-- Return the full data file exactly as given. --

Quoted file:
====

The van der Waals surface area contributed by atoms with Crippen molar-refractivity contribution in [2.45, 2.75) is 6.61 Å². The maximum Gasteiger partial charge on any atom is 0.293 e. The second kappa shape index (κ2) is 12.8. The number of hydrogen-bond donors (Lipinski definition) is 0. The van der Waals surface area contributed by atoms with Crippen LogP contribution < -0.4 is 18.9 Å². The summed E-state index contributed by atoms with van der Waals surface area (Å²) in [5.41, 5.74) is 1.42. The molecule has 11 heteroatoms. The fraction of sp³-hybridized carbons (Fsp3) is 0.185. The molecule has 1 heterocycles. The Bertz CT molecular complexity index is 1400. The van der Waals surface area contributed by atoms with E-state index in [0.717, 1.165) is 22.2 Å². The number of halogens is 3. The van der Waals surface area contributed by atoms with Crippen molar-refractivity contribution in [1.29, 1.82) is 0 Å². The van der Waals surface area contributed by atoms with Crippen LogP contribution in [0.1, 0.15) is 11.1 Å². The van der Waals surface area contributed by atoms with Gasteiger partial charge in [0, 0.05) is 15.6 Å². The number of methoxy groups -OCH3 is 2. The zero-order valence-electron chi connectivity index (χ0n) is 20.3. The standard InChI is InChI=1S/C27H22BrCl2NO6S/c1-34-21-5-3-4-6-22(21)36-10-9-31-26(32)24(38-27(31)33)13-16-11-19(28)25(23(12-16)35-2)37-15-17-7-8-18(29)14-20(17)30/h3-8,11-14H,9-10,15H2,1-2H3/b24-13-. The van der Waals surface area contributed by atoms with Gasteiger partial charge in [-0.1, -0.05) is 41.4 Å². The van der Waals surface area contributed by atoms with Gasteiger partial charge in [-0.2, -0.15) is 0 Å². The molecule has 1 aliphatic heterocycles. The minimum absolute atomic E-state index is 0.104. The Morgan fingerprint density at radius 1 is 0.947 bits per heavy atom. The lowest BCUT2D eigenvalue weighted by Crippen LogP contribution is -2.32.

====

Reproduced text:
The van der Waals surface area contributed by atoms with Crippen molar-refractivity contribution in [2.45, 2.75) is 6.61 Å². The maximum Gasteiger partial charge on any atom is 0.293 e. The second kappa shape index (κ2) is 12.8. The number of hydrogen-bond donors (Lipinski definition) is 0. The van der Waals surface area contributed by atoms with Crippen LogP contribution < -0.4 is 18.9 Å². The summed E-state index contributed by atoms with van der Waals surface area (Å²) in [5.41, 5.74) is 1.42. The molecule has 11 heteroatoms. The fraction of sp³-hybridized carbons (Fsp3) is 0.185. The molecule has 1 heterocycles. The Bertz CT molecular complexity index is 1400. The van der Waals surface area contributed by atoms with E-state index in [0.717, 1.165) is 22.2 Å². The number of halogens is 3. The van der Waals surface area contributed by atoms with Crippen molar-refractivity contribution in [1.29, 1.82) is 0 Å². The van der Waals surface area contributed by atoms with Crippen LogP contribution in [0.1, 0.15) is 11.1 Å². The van der Waals surface area contributed by atoms with Gasteiger partial charge in [0, 0.05) is 15.6 Å². The number of methoxy groups -OCH3 is 2. The zero-order valence-electron chi connectivity index (χ0n) is 20.3. The standard InChI is InChI=1S/C27H22BrCl2NO6S/c1-34-21-5-3-4-6-22(21)36-10-9-31-26(32)24(38-27(31)33)13-16-11-19(28)25(23(12-16)35-2)37-15-17-7-8-18(29)14-20(17)30/h3-8,11-14H,9-10,15H2,1-2H3/b24-13-. The van der Waals surface area contributed by atoms with Gasteiger partial charge in [-0.1, -0.05) is 41.4 Å². The van der Waals surface area contributed by atoms with Gasteiger partial charge in [-0.2, -0.15) is 0 Å². The molecule has 1 aliphatic heterocycles. The minimum absolute atomic E-state index is 0.104. The Morgan fingerprint density at radius 1 is 0.947 bits per heavy atom. The lowest BCUT2D eigenvalue weighted by Crippen LogP contribution is -2.32.